BHS students beef up on news skills
|The BHS News Crew that went to the N.H. Press Association’s James D. Ewing High School Newspaper Workshop: (from right to left) Christina Morin, Becca Sinclair, Georgia “Peach” Poulin, Rikki Paschal, Bryar Grondin and English/Journalism Teacher Heather Piché. Jonathan Benton. (click for larger version)|
November 23, 2010LANCASTER — The hands were raised and the questions were flying as Berlin students dug ever deeper into the case of the fatal car crash that turned out to be a casualty of the puppy drug ring.
"You want to ask me everything otherwise you're not going to get the story," said Clynton Namuo a correspondent with the Union Leader who played a Police Chief for a mock press conference.
High school students from the North Country were given a taste of what it takes to be a journalist at the N.H. Press Association's James D. Ewing High School Newspaper Workshop held at the Cabot Motor Inn last Wednesday, Nov. 17. There was a good representation of North Country schools with students from Berlin, Groveton, Colebrook, Pittsburg and Stratford.
Heather Piché, English teacher at Berlin High School, also heads a journalism class and brought her students who work on the school paper.
"I've learned you need to ask questions, as many questions as possible," said Bryar Grondin of BHS.
Representatives from daily and weekly newspapers spoke at the start the seminar about why they wanted to be and continue being a journalist.
"I want to be informed..., have the ability to inform others..., meeting new people... and I enjoy writing," said Melissa Grima Editor of the Berlin Reporter and Coös County Democrat. "I like the way you can change one word in a sentence and change the whole meaning of that sentence."
"I am aware everyday that I do my job that in other countries people fight and die for the rights that I sometimes take for granted I have access to public officials," said Meg Heckman Community Editor for the Concord Monitor. "The newspaper that I work for I can write whatever I want as long as it's accurate and the government can't get me, they can't pull me off the street and put me in jail."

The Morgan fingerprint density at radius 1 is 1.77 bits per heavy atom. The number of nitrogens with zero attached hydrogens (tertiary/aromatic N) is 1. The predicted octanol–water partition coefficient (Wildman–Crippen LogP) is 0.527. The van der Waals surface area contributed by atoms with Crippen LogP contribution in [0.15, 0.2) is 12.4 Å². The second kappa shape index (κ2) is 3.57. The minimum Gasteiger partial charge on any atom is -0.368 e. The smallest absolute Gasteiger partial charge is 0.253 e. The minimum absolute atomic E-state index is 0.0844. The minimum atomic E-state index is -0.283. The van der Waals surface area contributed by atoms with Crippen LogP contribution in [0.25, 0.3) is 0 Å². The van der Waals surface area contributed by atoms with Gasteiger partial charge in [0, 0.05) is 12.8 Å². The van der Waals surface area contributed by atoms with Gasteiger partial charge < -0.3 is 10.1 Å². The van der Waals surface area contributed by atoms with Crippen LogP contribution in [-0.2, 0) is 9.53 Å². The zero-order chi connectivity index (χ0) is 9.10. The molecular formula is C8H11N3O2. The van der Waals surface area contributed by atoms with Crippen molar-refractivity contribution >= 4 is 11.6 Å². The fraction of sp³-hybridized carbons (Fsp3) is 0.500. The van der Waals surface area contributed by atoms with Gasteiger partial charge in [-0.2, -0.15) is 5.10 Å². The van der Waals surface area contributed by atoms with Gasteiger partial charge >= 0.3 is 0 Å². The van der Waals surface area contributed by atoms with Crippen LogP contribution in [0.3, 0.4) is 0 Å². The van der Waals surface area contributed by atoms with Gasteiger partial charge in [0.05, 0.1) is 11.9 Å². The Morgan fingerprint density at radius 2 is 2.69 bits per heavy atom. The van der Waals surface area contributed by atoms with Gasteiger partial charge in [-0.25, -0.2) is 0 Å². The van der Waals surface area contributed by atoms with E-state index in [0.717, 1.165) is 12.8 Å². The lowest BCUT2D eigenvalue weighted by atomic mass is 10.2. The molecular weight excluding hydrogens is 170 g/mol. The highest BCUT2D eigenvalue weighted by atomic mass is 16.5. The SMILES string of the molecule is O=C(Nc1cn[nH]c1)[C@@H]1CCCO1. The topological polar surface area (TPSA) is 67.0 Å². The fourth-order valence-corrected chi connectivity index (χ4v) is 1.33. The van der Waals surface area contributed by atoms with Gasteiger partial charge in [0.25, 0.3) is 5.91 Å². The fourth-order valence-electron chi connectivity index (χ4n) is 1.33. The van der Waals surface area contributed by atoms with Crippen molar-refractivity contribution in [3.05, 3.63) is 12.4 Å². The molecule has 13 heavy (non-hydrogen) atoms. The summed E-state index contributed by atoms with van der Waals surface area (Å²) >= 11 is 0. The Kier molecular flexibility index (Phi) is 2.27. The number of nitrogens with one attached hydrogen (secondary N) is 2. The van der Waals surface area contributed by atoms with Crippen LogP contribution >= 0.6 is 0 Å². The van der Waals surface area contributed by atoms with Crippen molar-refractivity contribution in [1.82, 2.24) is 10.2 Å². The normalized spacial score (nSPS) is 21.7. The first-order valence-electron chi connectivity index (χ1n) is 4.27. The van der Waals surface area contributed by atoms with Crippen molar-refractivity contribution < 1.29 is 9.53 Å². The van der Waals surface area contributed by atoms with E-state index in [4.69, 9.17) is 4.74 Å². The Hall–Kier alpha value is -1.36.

The seminar wasn't all just lecture as students were given the chance take part in a press conference on a fictional fatal car crash. All students were given a press release and free reign to ask the "Chief" whatever they could to get the full story. A sordid tale that, started off slow, but as the students asked more questions they discovered the fatal car crash was caused by a police officer accidentally under the influence of LSD. Also that the officer was the mother of the victim, that mayor was involved and the box truck involved in the crash was carrying 100 puppies.
"Crime is always a big story especially if there is a violent incident that for whatever reason in human nature we all really want to know about it," said Ms. Heckman.
Some students were surprised about how inquisitive one has to be in order to cut it as a reporter. "It's a lot more then people expect, you really do get into people's personal life and have to be willing to do that," said Chelsea Simpson of Stratford.
The interview went well, but standard slip-ups that the new reporters fell into were forgetting to ask how each person's name was spelled and taking the press release for granted.
"I can't tell you how often we have names spelled wrong on press releases," said Mr. Namuo.
The students were served lunch by the Cabot and after the meal broke off into groups. Once in the smaller groups they focused on headline writing, lead writing and critiquing the newspaper. Teachers were also offered material on how to start a school newspaper or further their students' journalistic interests.
Groveton doesn't have a school newspaper, but student Vyktoria Boyle would like to change that. "I think it would be wicked cool and It would get Groveton more involved," said Boyle who found the seminar very helpful. "I know what questions to ask, I could walk up to random people get more information and know how to put it all together. This is a good learning experience."